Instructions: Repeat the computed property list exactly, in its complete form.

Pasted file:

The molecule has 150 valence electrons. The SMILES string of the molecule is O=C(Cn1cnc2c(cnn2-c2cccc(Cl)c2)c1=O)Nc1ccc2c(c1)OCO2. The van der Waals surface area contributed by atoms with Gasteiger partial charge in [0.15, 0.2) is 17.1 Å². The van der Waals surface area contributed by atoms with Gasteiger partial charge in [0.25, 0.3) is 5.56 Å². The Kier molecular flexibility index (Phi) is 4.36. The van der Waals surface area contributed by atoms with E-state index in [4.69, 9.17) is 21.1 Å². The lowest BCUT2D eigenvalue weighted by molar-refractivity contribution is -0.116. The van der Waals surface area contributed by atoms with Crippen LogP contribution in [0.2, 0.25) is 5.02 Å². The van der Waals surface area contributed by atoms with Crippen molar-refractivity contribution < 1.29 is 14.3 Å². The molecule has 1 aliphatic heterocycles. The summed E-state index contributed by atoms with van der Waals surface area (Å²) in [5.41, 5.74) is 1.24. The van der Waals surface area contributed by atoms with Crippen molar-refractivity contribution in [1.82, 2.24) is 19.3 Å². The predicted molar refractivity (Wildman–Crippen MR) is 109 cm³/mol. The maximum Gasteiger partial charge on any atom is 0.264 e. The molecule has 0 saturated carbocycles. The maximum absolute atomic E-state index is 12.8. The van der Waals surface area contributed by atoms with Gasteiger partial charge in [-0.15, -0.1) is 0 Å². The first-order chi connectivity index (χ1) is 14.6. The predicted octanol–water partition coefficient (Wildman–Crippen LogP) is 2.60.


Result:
The molecule has 150 valence electrons. The SMILES string of the molecule is O=C(Cn1cnc2c(cnn2-c2cccc(Cl)c2)c1=O)Nc1ccc2c(c1)OCO2. The van der Waals surface area contributed by atoms with Gasteiger partial charge in [0.15, 0.2) is 17.1 Å². The van der Waals surface area contributed by atoms with Gasteiger partial charge in [0.25, 0.3) is 5.56 Å². The Kier molecular flexibility index (Phi) is 4.36. The van der Waals surface area contributed by atoms with E-state index in [4.69, 9.17) is 21.1 Å². The lowest BCUT2D eigenvalue weighted by molar-refractivity contribution is -0.116. The van der Waals surface area contributed by atoms with Crippen LogP contribution in [0.2, 0.25) is 5.02 Å². The van der Waals surface area contributed by atoms with Crippen molar-refractivity contribution < 1.29 is 14.3 Å². The molecule has 1 aliphatic heterocycles. The summed E-state index contributed by atoms with van der Waals surface area (Å²) in [5.41, 5.74) is 1.24. The van der Waals surface area contributed by atoms with Crippen molar-refractivity contribution in [1.82, 2.24) is 19.3 Å². The predicted molar refractivity (Wildman–Crippen MR) is 109 cm³/mol. The maximum Gasteiger partial charge on any atom is 0.264 e. The molecule has 0 saturated carbocycles. The maximum absolute atomic E-state index is 12.8. The van der Waals surface area contributed by atoms with Gasteiger partial charge in [-0.15, -0.1) is 0 Å². The first-order chi connectivity index (χ1) is 14.6. The predicted octanol–water partition coefficient (Wildman–Crippen LogP) is 2.60.